Flamingoes, dogs, doctors and Picasso: Israeli artist paints his inner voices
Despite an ongoing mental health battle, Israeli artist Gil Levy produced an impressive body of work. Since his death in 2016, his sister, Orna Levy, has continued to curate and promote his art so it can be seen by the widest audience possible. She believes her brother was able to vividly express how it feels to experience psychosis and hear internal voices and hopes others living in similar circumstances can relate.
“He experienced the world in a different way.”
Colourful and optimistic, but also tinged with a kind of sadness, his works appear eager to connect. Childlike in ways, and dazzling, they seem to offer up a promise of happiness and spontaneity, but as with most successful art, there’s an ambivalence there. The warm Mediterranean palette sometimes tips over into something more lurid, jarring — even disquieting.
In her own way, his sister, Orna, attempts to unravel the mystery — to explain the flamingoes and priest-like figures , the concentric circles and other hermetic signs and symbols— and help understand the man behind the art, starting with his childhood.
“Gil was showing a lot of symptoms already when he was 8 years old,” says Orna. “He had problems, he couldn’t fit in, he was sensitive and intelligent. He was different. He experienced the world in a different way.”
Both Gil and Orna spent the first few years of their lives in a Kibbutz, the collective communities in Israel that aspired to the utopian ideal of combining socialism and Zionism. They were not raised directly by their parents, but by the wider community within a system of collective children’s housing. Orna says she is happy to have experienced the Kibbutz, but says her brother was “miserable” and missed the company of his parents.
However, moving back into the family home in Ashkelon was not the answer to his problems. He was bullied at school for being different and became emotionally disconnected from family and friends. The situation continued to deteriorate and Gil started to self-harm and even tried to take his own life.
“Nobody knew anything about mental health in Israel 50 years ago.”
She says the family felt like they had been abandoned as “nobody knew anything about mental health in Israel 50 years ago.” Gil had to develop his own coping strategy, which included taking refuge in art and music.
Self-expression became central to Gil’s life. He became obsessive about the music of German classical composer Johann Sebastian Bach, which inspired him to take up the piano and buried himself in his art. “My brother did not live alone as there were a lot of books, music and poems around the house, says Orna. “His life was full of other artists and it was a dialogue with him.” Gil found inspiration in the abstraction of Pablo Picasso, Pierre Bonnard’s bright, impressionistic art, and most significantly, the subtle and self-effacing style of Paul Klee. He also related to Vincent Van Gogh’s life story and paid homage to him in his painting of a bedroom interior and a landscape with a man in a hat flying a kite.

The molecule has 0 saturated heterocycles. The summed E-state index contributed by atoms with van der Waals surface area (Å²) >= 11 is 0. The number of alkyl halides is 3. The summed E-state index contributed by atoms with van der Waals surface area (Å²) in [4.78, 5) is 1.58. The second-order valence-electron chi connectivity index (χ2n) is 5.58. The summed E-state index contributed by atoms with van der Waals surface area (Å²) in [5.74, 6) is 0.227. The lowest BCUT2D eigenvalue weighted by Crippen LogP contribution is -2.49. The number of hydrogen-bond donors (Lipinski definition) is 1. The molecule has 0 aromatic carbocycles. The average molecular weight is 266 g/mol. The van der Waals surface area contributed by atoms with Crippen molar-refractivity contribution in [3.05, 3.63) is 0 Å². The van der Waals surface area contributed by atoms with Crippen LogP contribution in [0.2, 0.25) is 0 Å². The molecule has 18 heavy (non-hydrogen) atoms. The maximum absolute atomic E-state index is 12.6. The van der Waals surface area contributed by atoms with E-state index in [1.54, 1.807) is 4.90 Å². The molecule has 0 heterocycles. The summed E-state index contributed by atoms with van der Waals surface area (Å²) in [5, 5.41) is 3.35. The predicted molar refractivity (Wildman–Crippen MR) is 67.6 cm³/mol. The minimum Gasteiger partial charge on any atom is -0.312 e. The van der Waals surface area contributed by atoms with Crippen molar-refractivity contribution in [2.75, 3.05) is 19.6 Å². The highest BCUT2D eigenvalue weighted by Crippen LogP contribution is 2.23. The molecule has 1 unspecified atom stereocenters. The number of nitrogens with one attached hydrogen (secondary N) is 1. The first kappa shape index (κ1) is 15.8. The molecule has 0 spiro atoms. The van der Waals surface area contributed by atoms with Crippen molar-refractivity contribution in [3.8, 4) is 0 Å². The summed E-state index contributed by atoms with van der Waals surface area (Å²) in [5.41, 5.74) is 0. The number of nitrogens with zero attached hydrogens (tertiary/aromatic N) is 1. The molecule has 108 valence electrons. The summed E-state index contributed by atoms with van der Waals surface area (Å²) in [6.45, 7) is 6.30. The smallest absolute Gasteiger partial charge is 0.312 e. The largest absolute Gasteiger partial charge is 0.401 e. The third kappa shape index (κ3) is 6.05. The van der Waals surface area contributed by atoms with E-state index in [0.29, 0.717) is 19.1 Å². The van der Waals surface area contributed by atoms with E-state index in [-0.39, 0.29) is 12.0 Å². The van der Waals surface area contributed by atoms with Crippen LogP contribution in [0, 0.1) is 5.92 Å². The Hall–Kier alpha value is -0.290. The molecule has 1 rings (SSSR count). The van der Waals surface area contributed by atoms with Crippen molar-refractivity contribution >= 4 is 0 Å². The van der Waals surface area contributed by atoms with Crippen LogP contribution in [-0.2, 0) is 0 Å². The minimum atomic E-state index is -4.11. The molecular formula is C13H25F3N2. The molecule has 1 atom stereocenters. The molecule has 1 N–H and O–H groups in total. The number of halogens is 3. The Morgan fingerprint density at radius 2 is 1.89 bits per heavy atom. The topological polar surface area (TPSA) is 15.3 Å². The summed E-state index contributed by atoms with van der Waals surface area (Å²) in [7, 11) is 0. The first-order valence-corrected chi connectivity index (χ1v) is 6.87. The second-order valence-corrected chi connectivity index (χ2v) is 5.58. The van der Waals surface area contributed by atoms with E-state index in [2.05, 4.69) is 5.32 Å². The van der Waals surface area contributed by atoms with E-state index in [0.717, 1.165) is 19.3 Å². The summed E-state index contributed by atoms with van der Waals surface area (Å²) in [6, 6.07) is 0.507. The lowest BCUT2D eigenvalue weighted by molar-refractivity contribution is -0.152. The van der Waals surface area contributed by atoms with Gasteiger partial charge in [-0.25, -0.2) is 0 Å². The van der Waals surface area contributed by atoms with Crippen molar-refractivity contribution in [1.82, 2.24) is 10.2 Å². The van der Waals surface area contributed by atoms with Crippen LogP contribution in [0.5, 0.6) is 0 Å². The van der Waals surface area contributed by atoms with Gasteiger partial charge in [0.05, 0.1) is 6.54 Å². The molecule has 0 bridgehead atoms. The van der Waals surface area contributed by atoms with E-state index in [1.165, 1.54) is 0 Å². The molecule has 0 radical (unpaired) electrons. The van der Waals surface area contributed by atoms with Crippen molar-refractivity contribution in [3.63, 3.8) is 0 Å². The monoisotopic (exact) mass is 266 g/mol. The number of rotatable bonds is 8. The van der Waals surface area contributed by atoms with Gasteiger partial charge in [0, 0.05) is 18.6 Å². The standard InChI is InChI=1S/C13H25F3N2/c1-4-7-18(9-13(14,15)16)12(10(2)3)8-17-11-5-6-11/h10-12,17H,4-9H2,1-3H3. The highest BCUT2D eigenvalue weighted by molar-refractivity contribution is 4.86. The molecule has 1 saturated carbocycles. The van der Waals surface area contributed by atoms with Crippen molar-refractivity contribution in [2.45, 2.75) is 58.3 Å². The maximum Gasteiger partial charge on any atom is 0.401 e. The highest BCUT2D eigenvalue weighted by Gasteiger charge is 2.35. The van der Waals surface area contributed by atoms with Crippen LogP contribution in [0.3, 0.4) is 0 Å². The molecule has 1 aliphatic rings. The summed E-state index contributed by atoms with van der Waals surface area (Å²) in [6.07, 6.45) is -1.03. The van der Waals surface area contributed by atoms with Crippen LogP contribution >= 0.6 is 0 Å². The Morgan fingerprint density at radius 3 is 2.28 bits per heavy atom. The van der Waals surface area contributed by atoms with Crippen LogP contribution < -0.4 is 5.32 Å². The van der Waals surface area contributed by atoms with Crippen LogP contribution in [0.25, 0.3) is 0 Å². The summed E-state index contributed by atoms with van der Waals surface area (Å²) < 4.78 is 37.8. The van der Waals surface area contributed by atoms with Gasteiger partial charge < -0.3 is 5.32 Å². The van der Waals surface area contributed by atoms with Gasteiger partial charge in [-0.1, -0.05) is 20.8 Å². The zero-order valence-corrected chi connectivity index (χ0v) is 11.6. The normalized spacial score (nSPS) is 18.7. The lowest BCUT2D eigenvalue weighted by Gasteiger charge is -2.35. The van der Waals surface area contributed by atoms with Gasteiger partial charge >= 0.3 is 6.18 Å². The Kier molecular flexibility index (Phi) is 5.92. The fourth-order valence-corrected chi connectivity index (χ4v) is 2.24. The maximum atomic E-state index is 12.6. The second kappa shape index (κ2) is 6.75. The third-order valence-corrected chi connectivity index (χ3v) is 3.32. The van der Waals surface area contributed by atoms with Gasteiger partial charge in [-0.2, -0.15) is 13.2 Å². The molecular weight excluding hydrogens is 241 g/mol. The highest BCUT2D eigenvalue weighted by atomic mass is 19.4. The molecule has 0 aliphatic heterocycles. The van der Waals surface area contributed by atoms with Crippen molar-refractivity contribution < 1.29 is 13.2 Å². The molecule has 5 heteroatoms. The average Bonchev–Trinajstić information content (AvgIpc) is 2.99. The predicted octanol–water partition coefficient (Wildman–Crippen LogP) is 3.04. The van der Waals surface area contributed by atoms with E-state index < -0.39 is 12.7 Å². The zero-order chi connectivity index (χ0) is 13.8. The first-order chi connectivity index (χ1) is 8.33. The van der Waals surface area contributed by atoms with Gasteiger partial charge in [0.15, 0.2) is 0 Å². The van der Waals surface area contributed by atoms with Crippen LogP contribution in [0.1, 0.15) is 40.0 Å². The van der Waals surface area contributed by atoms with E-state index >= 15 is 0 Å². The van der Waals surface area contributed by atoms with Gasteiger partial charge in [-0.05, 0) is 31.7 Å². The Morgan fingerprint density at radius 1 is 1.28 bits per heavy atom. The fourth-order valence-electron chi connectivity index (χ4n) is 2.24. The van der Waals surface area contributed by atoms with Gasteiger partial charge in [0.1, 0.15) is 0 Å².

Gil produced dozens of self-portraits as well as a series of works depicting the doctors who treated him for his mental health. Orna speaks of how Gil would take out his sketch pad during consultations and use doctors as models.
For decades, Orna lived in close proximity with Gil in Jerusalem, taking care of him and sharing his artistic journey. Jerusalem was the place he called home, although Orna says he did not feel overly attached. His relationship, she says, was ambiguous; it was a place of both pain and comfort.
In our telephone conversation, it is clear that she is still grieving for her brother. She talks about him with a tenderness about the “kindness in his eyes” and his drive to communicate through art.
“Only when he painted or played music was it loud enough to silence the voices.”
She says that in his later years, Gil became increasingly remote as his health deteriorated. “The older he became, she says, the conversation with the voices took a very large place in his life. “Only when he painted or played music was it loud enough to silence the voices.” Whilst the voices were “comforting” to begin with, as the years passed they became “harsh and cruel.” As he became physically sick with a stomach condition, he also had a crisis in his own faith, feeling as if he had been abandoned by God. The voices, she says, often came in the form of animals, such as the dog-like figure in the painting ‘Us’.
Orna feels that Gil would have benefited from a greater emphasis on psychological support and wishes he had experienced “more talking and less chemistry”. She says she regrets that he spent most of his life feeling alienated from the rest of society. “He fought all his life, she says, to be a subject and not an object. Everywhere he went, he said ‘I am Gil, I am here, treat me as a person.’”
In 2001, Gil took part in an exhibition at the UN in New York and momentum and interest has continued to grow around his work. Orna says he always worked at a frenetic pace, as if against the clock.
Despite his premature death last year, his vivid and intense works continue to glow, lit up by his enthusiasm and love of art. Orna says she never gave up on her brother and will continue to promote his work and campaign for the more humane treatment of people with mental ill health.
At EUFAMI, we are honoured to be providing a home for the artwork of this talented, complex and fascinating artist.
Interview carried out by EUFAMI Events and Fundraising intern, Paulina Gono and Communications Officer Paul Nolan